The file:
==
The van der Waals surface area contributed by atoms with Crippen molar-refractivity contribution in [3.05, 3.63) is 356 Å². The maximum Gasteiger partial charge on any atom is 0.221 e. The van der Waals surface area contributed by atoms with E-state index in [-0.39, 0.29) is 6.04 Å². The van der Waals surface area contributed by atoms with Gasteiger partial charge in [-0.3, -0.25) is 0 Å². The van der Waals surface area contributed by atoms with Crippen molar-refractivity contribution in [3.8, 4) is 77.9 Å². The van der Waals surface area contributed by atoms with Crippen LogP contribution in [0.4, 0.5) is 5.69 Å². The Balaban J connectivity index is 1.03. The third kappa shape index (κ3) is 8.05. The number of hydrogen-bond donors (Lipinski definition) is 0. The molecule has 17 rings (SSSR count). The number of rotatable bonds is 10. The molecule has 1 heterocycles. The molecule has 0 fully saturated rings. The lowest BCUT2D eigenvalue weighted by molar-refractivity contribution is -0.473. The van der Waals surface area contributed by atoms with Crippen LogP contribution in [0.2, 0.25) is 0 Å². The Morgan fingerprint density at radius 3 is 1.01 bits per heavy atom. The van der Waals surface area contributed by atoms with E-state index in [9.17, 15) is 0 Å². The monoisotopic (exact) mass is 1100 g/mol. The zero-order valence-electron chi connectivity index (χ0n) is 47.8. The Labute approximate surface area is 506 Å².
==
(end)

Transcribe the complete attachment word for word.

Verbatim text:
The van der Waals surface area contributed by atoms with Crippen molar-refractivity contribution in [3.05, 3.63) is 356 Å². The maximum Gasteiger partial charge on any atom is 0.221 e. The van der Waals surface area contributed by atoms with E-state index in [-0.39, 0.29) is 6.04 Å². The van der Waals surface area contributed by atoms with Gasteiger partial charge in [-0.3, -0.25) is 0 Å². The van der Waals surface area contributed by atoms with Crippen molar-refractivity contribution in [3.8, 4) is 77.9 Å². The van der Waals surface area contributed by atoms with Crippen LogP contribution in [0.4, 0.5) is 5.69 Å². The Balaban J connectivity index is 1.03. The third kappa shape index (κ3) is 8.05. The number of hydrogen-bond donors (Lipinski definition) is 0. The molecule has 17 rings (SSSR count). The number of rotatable bonds is 10. The molecule has 1 heterocycles. The molecule has 0 fully saturated rings. The lowest BCUT2D eigenvalue weighted by molar-refractivity contribution is -0.473. The van der Waals surface area contributed by atoms with Crippen LogP contribution in [0.2, 0.25) is 0 Å². The Morgan fingerprint density at radius 3 is 1.01 bits per heavy atom. The van der Waals surface area contributed by atoms with E-state index in [9.17, 15) is 0 Å². The monoisotopic (exact) mass is 1100 g/mol. The zero-order valence-electron chi connectivity index (χ0n) is 47.8. The Labute approximate surface area is 506 Å².